Since the FCC announced its National Broadband Plan, lobbyists representing carriers as a well as public interest groups have swarmed around the USF money pot attempting to figure ways to earmark funds for their constituents.
There is widespread agreement that the Universal Service Fund should be reformed to take advantage of new technologies and also to help bring broadband to underserved areas.
"Subscribers now pay close to 14% of their long-distance phone bills to subsidize scores of telephone providers in each geographic market while other providers are serving the same markets without a penny of support," said Representative Joe Barton (R-Tex.) in a statement.
Barton, who opposes the FCC's plan to classify Internet access as a telecommunications service -- thereby giving the FCC more control over the service -- said the FCC should be focusing on reducing antiquated voice service subsidies. Verizon in particular has been working to spin off old wireline assets in rural areas, although its early attempts in Hawaii, Maine, New Hampshire and Vermont have resulted in bankruptcies.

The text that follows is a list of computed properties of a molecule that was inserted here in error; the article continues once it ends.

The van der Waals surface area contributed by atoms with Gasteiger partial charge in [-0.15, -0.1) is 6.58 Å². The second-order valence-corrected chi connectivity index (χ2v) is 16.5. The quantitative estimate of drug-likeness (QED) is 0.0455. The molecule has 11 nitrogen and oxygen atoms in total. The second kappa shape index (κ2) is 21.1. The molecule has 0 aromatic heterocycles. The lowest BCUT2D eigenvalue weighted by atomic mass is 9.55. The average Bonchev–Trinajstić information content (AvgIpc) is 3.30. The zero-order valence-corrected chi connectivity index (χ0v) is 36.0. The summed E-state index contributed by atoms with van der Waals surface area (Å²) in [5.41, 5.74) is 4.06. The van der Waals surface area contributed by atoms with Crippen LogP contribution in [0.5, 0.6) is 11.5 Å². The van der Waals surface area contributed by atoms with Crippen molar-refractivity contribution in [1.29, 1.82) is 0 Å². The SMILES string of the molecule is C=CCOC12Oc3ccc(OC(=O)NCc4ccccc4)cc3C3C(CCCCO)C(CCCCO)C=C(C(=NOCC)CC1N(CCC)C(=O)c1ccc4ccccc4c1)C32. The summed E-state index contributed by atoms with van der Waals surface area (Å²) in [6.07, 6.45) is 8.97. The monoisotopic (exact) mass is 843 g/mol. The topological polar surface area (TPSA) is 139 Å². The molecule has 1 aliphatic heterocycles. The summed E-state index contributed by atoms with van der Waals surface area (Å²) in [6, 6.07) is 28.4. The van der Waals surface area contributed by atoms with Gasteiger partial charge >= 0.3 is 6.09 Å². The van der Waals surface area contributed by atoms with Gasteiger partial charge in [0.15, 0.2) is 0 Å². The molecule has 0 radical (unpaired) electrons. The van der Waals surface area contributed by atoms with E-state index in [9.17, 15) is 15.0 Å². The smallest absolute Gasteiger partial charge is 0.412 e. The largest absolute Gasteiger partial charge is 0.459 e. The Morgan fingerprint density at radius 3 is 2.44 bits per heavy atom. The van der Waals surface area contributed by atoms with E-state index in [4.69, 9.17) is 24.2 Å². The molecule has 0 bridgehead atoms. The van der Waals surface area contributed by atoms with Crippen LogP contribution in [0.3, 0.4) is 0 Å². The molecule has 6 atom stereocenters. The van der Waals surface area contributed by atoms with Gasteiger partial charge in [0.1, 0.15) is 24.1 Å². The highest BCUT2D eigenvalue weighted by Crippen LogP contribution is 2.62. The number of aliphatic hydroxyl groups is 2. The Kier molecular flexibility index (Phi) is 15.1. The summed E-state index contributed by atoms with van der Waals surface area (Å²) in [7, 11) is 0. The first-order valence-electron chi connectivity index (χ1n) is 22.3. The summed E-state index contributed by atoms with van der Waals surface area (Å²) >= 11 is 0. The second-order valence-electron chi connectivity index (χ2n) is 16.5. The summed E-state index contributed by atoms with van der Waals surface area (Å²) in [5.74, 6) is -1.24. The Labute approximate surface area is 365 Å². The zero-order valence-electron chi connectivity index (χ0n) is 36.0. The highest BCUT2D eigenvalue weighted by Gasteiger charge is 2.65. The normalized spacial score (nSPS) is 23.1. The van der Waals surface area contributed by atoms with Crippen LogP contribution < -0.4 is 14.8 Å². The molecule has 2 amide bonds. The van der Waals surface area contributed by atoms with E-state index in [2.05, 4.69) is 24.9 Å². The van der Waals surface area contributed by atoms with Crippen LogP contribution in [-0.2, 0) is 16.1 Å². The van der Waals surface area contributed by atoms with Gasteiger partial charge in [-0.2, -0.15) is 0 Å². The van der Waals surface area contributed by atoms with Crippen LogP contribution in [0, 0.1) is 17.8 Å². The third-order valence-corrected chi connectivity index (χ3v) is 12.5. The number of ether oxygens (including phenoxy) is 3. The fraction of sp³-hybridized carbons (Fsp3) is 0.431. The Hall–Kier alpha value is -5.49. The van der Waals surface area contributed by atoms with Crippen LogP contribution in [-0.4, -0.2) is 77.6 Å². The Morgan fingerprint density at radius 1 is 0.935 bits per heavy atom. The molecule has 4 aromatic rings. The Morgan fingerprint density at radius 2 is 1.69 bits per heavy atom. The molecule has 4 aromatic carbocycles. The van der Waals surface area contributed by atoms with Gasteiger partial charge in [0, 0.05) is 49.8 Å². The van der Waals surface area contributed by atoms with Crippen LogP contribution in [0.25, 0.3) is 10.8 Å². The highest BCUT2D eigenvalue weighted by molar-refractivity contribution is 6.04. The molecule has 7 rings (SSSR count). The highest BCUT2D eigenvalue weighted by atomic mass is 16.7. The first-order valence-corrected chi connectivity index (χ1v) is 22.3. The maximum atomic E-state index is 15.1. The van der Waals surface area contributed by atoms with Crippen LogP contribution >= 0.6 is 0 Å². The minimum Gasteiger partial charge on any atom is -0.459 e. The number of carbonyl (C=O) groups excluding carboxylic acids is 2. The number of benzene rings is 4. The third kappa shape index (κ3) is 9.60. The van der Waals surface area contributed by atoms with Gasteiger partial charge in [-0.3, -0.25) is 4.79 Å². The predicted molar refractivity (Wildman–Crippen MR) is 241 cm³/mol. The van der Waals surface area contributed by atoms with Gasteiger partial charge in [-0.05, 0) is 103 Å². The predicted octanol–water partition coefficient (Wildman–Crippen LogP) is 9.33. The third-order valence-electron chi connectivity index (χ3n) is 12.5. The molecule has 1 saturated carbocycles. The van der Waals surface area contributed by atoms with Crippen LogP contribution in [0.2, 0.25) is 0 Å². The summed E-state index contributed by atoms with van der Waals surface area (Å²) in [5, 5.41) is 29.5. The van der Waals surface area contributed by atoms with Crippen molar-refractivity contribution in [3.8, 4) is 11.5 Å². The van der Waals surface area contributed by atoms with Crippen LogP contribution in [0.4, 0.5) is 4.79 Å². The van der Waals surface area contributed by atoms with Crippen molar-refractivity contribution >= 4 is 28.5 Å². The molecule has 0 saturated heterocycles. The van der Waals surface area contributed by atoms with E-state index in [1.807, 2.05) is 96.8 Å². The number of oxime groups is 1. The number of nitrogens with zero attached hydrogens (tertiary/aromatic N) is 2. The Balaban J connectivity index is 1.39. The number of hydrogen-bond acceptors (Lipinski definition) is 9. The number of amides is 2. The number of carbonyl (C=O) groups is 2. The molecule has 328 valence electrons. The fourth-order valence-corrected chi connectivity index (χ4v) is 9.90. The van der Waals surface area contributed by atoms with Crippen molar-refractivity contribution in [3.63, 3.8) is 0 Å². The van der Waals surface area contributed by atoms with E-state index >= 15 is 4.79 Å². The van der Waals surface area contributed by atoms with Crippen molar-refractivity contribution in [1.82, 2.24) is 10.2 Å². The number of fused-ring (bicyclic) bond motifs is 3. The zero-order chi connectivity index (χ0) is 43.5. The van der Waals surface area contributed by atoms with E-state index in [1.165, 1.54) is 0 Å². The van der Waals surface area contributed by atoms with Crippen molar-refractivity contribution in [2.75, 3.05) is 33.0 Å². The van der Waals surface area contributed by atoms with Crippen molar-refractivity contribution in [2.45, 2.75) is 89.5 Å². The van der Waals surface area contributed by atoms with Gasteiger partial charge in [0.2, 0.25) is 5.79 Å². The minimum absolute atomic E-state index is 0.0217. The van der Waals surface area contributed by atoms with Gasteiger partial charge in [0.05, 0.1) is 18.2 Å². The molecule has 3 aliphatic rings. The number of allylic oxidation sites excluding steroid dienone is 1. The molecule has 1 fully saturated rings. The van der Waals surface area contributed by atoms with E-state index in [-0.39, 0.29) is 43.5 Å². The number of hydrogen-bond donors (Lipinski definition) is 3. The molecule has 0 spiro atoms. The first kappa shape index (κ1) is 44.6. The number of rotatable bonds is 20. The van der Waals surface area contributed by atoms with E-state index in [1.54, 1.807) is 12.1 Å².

Verizon recently spun off wireline assets to Frontier Communications in several states and has worked with ADTRAN to bring broadband service in the new Frontier state assets. Verizon has also announced plans to bring its high-speed LTE service to rural areas - a proposal that has been hailed by both FCC chairman Julius Genachowski, a Democrat, and Meredith Baker, a Republican.
Verizon has said it plans to introduce LTE in at least 25 urban areas before the end of 2010.
According to the figures released by Congressman Barton, AT&T received $1.3 billion over the three-year period while Verizon got $1.27 billion. CenturyTel, which is currently in the process of acquiring Qwest Communications, received $931 million in the three-year period.